After conducting an archeological exploration over the past few days, Boston city officials have concluded the sinkhole that opened up in Ronan Park last weekend is most likely a historic well dating back to the 19th century.
City archeologist Joe Bagley told reporters at a press conference in the park Thursday that he and his team fashioned a camera rig by taping an iPhone and several LED flashlights to a paint roller and lowering it into the hole. They discovered a 6.5 foot deep cavity lined with cobblestones and topped with granite slabs. The city will be releasing footage of the interior of the well from that exploration process.
“This area of the park remained undeveloped until it was purchased in 1818 by John F. Pierce, a cabinetmaker and pianomaker," Bagley said. "On September 26, 1871 the Pierce estate was broken up, and Mary L. Pierce purchased the property. In that deed we found language saying that Mary needs to have access to the well ... what we believe currently is that the well is either the well built in 1818 by John Pierce for his estate, or it is the new well that Mary L. Pierce built sometime between September 26, 1871 and May 1, 1872.”
Bagley said recent heavy rains likely uncovered and pushed loose soil into the well, which had become exposed due to a failed stone or wooden cover. He called finding a historic open well in Boston “extremely rare,” but noted that the discovery hints at the vast archaeological history buried under the city.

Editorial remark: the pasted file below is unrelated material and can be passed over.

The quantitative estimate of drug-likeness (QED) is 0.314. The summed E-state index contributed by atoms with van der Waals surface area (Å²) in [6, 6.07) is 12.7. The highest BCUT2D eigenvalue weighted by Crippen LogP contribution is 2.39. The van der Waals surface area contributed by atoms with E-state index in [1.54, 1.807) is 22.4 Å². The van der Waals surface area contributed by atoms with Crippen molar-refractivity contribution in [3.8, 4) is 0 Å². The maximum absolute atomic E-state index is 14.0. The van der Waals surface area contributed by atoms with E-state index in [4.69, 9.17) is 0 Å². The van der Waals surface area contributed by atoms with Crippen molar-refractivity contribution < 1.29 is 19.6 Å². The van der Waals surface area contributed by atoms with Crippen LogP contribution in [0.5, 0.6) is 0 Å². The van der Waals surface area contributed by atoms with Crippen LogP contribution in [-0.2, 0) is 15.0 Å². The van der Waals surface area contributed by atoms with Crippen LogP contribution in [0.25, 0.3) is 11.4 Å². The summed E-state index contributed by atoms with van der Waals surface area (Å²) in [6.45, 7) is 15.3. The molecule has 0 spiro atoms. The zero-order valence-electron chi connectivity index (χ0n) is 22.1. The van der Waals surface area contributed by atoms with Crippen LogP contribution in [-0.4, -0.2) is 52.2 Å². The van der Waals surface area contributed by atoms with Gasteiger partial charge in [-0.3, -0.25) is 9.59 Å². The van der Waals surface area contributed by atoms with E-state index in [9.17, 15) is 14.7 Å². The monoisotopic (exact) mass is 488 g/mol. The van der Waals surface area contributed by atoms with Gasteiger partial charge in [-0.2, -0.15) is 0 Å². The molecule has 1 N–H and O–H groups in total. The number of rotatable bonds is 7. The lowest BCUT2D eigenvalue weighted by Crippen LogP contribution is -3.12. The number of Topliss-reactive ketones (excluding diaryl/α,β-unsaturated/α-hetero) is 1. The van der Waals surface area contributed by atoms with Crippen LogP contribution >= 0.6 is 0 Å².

“For me, it makes for a very interesting day when I may have been in my basement working remotely,” Bagley said. “I think we kind of accept the history of Boston as being everywhere but also not part of our daily lives, so when something like this turns up, it’s shining a light on a story that may have been lost.”
Going forward, footage of the well could prove valuable to researchers comparing different types of historic structures, he added.
“I think we kind of accept the history of Boston as being everywhere but also not part of our daily lives, so when something like this turns up, it’s shining a light on a story that may have been lost.”
“Wells are not typically well-documented as to how many were made and where they were placed, so this will actually help us identify where to look for wells in the future at other historic sites, and also tell us how these things are built.”
While Bagley’s team improvised this time in order to probe the well, he suggested a rig designed to explore similar holes could prove handy in the future.
“Holes pop up, so I think it would be really good to have a rig that would actually allow us to do something like that. I think it would be a great challenge for like a local high school to develop a small compact mount of lights and maybe a go pro to lower down into any future holes we find.”
Parks Commissioner Ryan Woods told reporters he expects the hole to be repaired by the end of the month.
“Our plan is to make sure all the drainage is intact and make sure we scope through before we fill it, but it should be backfilled within the next two weeks, so by the end of this month it will be back normal, reseeded, and completely filled.”
This story was originally published by The Dorchester Reporter.